Miami Dolphins Draft 2012: 5 Reasons the Miami Dolphins Draft David DeCastro

Robert MaloneContributor IIIApril 9, 2012

Miami Dolphins Draft 2012: 5 Reasons the Miami Dolphins Draft David DeCastro

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    There is a lot of debate about how the Miami Dolphins will spend their eighth overall draft pick, and one of the names that consistently pops up is guard David DeCastro.

    There are mixed feelings on this pick by most fans, and there is plenty of hesitation over the benefit of drafting another offensive lineman.

    Today, let's take a look at some of the reasons why the Dolphins will benefit from taking DeCastro with their first pick over some of the other names attached to this pick.

Jake Long and Mike Pouncey

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    Jake Long is 26 years old. Mike Pouncey is 22 years old. David DeCastro is also 22 years old. That puts three young, quality offensive linemen up front in a position to excel early and grow together. 

    Offensive linemen tend to have a long shelf life in the NFL so, if the Dolphins draft DeCastro and commit long-term to all three of these guys, they can have this offensive line set up for the next eight to 10 years. 

    It also helps that Richie Incognito is still young at 28 years old and, while a player with baggage, he's still very effective on that front line.  

    Even if DeCastro needs a year or two to become a Pro Bowl-caliber guard, these four pieces on the front line would make an immediate change in the right direction with plenty of room to grow. 

Daniel Thomas

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    Bringing in a quality guard will finally make that "A" gap (between center and guard) an attack option for the Dolphins' running backs.  

    Who benefits from a solid “A” gap? 

    It’s the physical, north-to-south running backs like Daniel Thomas. 

    Thomas may have had a lukewarm rookie season, but if he is the running back of Miami’s future, they’ll need to put the tools around him to help him succeed. David DeCastro with Mike Pouncey and Richie Incognito in that interior makes rushing up the middle a better option than it was last year.

    Thomas is still a bit raw as a running back. His form is questionable, and his vision is subpar. Improving the interior blocking will reduce the pile-ups in the middle that stuffed rushing attempts too often last season and give proper running holes to a guy still adjusting to being a full-time back.   

Pass Protection for Matt Moore

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    If Matt Moore is the future, then Miami needs to focus on pass protection.  

    They couldn't protect Chad Henne with Brandon Marshall, so it's hard to make a convincing argument that this offensive line will do better with both those guys gone. 

    Moore has a great arm, but sometimes takes too long to make the read and throw. Investing in DeCastro takes them one step closer to creating a solid front that can hold that line a bit longer so Moore can make the read and throw at his pace.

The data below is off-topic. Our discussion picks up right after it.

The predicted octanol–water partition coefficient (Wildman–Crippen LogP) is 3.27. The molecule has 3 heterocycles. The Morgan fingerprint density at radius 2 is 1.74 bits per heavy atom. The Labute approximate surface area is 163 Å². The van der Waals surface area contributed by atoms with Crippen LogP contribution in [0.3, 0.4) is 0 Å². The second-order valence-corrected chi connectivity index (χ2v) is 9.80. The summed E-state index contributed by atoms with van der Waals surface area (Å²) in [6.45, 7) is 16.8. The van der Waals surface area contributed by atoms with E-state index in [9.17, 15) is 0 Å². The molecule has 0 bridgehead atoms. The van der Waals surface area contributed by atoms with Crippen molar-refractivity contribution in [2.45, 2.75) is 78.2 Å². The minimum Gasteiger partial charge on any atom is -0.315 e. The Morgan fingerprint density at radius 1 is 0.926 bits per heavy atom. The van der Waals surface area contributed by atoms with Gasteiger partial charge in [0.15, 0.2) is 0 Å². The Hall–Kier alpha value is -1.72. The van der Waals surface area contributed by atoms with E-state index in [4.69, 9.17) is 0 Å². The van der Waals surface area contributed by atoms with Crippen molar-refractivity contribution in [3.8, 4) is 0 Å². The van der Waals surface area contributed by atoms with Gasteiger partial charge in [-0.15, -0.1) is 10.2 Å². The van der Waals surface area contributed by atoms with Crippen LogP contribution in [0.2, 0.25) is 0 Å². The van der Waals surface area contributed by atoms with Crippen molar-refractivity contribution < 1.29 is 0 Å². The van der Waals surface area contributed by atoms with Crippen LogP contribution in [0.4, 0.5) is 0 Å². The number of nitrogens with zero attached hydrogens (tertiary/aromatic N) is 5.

DeCastro and his fellow linemen have made Stanford one of the best college teams in terms of sacks allowed over the past four years (as few as six total in 2010).  

    This is welcoming news for Miami, who has gotten progressively worse at giving up sacks since 2008 and looks across at players like Vince Wilfork, Marcell Dareus and Kyle Williams at least four times a year.

Vernon Carey

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    Of course, this can change at any moment, but presently it doesn't look like Vernon Carey will be rejoining the Dolphins in 2012.

    This is actually a big deal in a lot of ways. Carey hasn't been the best offensive lineman in Miami's history, but he's been versatile and is a talent they'll need to replace immediately. The reason they moved Carey to right guard in the first place was because the team's options were terrible.  

    Now, they're minus the patch that made the hole okay in the first place. Drafting DeCastro will plug it up immediately, and let the Dolphins find some way to address other missing pieces with later picks or in free agency.  

    Right now, the Dolphins are possibly losing two starting offensive linemen from last season in Carey and Marc Colombo, and the only acquisition so far has been Artis Hicks. Without a good pick here, the Dolphins could be without a guard again in addition to no quality depth for injuries in 2012.

Steve Hutchinson

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    When you talk about DeCastro, a name that pops up often is Steve Hutchinson as his NFL comparison.  Hutchinson is one of the best guards in the NFL over the past 10 years and has a resume to back it up.

    The seven-time Pro Bowler has been a huge contributor on two different playoff teams. With his presence, he’s helped Shaun Alexander and Adrian Peterson earn two rushing titles, seven Pro Bowls and an NFL MVP. He’s also been to two NFC Championship games and a Super Bowl with two teams that heavily leaned on the rush attack. 

    If Miami were to get anything resembling Hutchinson’s career in DeCastro, the Dolphins would be getting huge value out of this pick.